Thursday, September 25, 2008
Monday, September 22, 2008
Sunday, September 21, 2008
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The Cereal King-Kellogg
Saturday, September 20, 2008
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Monday, September 15, 2008
Friday, September 12, 2008
Thursday, September 4, 2008
They might as well have been singing this song for professional investors who invest seed capital in businesses that are now ready to bloom. But to bloom, these businesses need more capital and these investors are not excited about it as they do not want to get diluted and lose control. They also don’t want professional investors into the business as it dilutes their stakes. This affects the business models and many times companies with good business models simply fold up.
RK Reddy, when he moved out of Fractal Analytics blamed the fallout on this phenomenon. “It is happening everywhere in India. Getting funding for new ventures for young businessmen is not easy in this country. It is not like the US where even venture capitalist help you in your funding requirements before you are even a graduate. India in this respect still has a long way to go,” he says. Mr Reddy is the co-founder of Fractal Analytics who moved out to start on his own along with another partner due to the difference with the investor in Fractal Analytics.
When Mr Reddy passed out of IIM-A, he and his friends thought getting professional investors to invest in their ideas will be easy. They were from the same batch of IIM-A and had enough work experience to get seed capital. But that was easier said than done. He and his friends had a tough time talking to investors and then finally ended up with a professional investor who invested the initial seed capital to start Fractal Analytics. No venture capital or institutional investor was interested in putting the seed capital.
Another services firm founded by a group of professionalsturned-entrepreneurs thought they had solved their one of the most pressing problems when they finally found a business group willing to fund their start-up. But like any relationship that goes through different phases, this one hit a rough patch a couple of years into its existence. On one hand the entrepreneurs had everything they asked for — investors who were on the board but did not interfere in the daily functioning and the strategic decisions were taken by the management team. “This is one of the biggest nightmare for an entrepreneur. But we were very lucky in this,” recollects one of the founder-promoters.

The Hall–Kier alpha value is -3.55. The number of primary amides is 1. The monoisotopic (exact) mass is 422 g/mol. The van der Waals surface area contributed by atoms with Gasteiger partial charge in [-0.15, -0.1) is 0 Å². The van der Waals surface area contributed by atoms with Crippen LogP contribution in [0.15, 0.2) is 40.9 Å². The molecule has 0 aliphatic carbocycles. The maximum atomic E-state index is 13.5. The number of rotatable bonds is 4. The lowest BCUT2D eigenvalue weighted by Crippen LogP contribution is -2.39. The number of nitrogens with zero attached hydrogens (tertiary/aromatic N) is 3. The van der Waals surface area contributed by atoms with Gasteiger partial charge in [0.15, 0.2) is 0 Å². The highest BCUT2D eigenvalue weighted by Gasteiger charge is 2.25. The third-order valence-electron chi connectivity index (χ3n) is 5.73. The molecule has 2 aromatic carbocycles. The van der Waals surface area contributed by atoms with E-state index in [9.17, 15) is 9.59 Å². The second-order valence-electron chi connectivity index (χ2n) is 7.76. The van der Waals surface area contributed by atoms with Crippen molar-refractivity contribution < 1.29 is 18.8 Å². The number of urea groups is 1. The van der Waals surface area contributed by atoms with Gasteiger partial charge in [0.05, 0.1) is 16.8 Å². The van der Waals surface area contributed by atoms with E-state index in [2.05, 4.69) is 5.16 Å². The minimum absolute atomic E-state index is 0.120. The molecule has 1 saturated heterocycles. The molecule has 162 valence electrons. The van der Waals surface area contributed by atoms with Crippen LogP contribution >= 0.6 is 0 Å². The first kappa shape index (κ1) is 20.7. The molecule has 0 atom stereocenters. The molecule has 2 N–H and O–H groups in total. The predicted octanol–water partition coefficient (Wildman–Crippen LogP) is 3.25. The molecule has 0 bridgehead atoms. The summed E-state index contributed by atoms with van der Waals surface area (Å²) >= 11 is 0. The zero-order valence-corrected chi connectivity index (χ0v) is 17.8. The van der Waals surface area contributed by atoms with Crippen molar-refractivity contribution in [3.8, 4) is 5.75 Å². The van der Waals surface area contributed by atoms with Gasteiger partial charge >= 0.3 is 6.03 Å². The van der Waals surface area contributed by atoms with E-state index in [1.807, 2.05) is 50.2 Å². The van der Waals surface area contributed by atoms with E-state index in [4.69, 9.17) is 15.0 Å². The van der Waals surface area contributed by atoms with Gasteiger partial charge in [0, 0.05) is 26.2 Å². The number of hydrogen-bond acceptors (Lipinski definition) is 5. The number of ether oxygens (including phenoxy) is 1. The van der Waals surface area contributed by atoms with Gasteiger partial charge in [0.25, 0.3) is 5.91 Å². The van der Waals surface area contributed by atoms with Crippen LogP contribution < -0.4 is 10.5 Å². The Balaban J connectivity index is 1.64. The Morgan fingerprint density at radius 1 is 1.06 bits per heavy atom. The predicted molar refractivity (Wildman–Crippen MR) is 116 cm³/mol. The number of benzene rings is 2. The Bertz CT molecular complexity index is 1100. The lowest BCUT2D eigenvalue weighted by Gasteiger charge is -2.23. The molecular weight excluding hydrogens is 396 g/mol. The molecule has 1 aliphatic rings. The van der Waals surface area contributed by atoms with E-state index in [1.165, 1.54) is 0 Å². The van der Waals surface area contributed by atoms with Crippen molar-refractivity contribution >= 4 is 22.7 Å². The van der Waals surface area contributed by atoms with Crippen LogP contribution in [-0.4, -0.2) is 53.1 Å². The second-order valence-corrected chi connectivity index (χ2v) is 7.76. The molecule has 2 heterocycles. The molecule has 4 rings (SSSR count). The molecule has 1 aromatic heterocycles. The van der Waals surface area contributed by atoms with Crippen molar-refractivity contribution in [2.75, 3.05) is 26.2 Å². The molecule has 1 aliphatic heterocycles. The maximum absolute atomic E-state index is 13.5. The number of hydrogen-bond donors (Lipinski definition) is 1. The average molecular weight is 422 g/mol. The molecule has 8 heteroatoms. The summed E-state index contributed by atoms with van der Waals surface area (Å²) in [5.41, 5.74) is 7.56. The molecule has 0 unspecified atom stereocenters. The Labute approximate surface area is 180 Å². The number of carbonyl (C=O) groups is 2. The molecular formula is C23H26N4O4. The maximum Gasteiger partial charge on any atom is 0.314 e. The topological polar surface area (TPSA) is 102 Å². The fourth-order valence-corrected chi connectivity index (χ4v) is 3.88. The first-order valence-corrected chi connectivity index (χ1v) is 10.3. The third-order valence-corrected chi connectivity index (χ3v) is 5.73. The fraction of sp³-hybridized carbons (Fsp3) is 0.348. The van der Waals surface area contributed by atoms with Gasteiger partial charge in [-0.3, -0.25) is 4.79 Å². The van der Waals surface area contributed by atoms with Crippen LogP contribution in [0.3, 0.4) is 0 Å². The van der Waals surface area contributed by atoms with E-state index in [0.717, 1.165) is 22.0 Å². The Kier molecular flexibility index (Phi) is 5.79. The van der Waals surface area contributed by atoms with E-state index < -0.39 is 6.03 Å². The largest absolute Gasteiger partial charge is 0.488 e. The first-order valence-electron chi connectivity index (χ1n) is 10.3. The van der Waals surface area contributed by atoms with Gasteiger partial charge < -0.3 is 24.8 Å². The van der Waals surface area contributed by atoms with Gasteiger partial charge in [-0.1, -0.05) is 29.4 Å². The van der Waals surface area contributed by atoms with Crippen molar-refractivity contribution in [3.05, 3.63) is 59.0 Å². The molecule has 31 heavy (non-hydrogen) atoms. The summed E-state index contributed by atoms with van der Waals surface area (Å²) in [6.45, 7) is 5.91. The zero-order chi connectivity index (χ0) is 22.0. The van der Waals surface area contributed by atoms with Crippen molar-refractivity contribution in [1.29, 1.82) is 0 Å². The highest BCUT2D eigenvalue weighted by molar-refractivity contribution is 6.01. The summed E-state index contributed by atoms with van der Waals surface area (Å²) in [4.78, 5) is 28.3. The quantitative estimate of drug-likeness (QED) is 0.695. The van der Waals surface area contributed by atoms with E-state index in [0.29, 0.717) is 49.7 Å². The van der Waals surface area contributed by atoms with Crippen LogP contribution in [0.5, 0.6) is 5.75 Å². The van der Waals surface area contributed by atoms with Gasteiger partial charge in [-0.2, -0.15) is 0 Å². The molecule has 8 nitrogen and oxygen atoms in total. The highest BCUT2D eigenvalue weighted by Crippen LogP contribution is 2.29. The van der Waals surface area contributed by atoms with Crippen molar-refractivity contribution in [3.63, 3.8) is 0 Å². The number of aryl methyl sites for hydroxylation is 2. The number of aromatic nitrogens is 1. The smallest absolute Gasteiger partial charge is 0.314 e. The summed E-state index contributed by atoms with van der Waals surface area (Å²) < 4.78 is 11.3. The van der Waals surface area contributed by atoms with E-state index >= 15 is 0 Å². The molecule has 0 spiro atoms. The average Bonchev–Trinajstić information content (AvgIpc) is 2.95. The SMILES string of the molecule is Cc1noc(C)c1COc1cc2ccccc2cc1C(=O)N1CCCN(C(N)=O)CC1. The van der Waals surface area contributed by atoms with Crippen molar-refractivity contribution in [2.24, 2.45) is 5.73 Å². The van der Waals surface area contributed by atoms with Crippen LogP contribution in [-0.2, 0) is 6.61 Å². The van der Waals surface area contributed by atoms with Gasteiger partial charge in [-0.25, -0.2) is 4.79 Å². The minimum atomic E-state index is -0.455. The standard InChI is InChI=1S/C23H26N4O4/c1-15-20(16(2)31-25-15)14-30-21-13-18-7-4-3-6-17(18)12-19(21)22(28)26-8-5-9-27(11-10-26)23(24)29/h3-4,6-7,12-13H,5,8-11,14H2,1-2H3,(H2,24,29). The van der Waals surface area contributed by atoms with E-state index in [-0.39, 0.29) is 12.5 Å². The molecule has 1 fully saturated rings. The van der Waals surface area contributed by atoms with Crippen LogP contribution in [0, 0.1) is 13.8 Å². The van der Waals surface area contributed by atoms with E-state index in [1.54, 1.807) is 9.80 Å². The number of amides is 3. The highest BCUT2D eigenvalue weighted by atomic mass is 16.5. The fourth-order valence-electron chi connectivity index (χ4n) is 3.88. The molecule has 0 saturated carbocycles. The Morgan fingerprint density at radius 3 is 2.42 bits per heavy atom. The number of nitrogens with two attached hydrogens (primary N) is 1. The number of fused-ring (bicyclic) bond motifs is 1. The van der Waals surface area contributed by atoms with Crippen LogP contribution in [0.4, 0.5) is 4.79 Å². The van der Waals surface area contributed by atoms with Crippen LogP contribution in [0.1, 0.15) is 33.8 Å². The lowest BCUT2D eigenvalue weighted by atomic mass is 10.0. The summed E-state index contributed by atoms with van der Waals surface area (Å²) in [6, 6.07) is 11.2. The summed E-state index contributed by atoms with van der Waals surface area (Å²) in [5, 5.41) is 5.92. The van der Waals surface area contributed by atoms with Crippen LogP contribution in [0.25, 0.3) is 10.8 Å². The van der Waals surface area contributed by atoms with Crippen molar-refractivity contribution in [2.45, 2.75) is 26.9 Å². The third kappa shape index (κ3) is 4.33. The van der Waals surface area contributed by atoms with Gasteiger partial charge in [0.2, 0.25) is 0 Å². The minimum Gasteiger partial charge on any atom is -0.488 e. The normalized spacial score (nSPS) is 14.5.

However, on the other hand, a passive investor was not the ideal recipe for growth. As the entrepreneurs soon found out as they grew bigger. Now they needed more management bandwidth and from professionals who could bring in more than money to the table.
The choice was a difficult one. Either the founders or the investors had to dilute their stake and make a compromise. Expectedly, the investors were unwilling to dilute their holdings. At this stage, the company could’ve gone the Fractal way with the founding team and the investors going different ways, and one of the members of the founding team chose to do exactly that. Frustrated by the slow pace of growth when its peers where growing much faster through acquisitions, one of the members moved out.
A solution was reached a year and many months later when the investors finally agreed to sell part of their stake and the company was able to get in an investor who would take the firm to the next level. “Had we done this earlier, we could’ve probably grown much faster. But sometimes you simply have no choice but to be patient. Indian culture is different from the American culture,” says one of the founders who stayed on.
Venture capital firms face these problems on a regular basis where they see a clear conflict between the promoter and the investor. These firms though invest in companies at the seed capital levels, they do it only if that sector is in vogue. In many cases these firms do not want to take a contrarian view and prefer to go with the trend. “Many venture capital firms will not have issues investing into a firm that is into social networking but will not invest into a business that is based on knowledge or hard skills,” says an entrepreneur who has moved out of a firm to join the competitor.
VCs on the other hand do not like to be tagged based on trends or any other parameters. Each and every venture capital firm operates differently and works in terms of domain expertise. If they do not understand the business they simply want to avoid the investment. In general they prefer businesses that are already on a growth path than be the seed investor.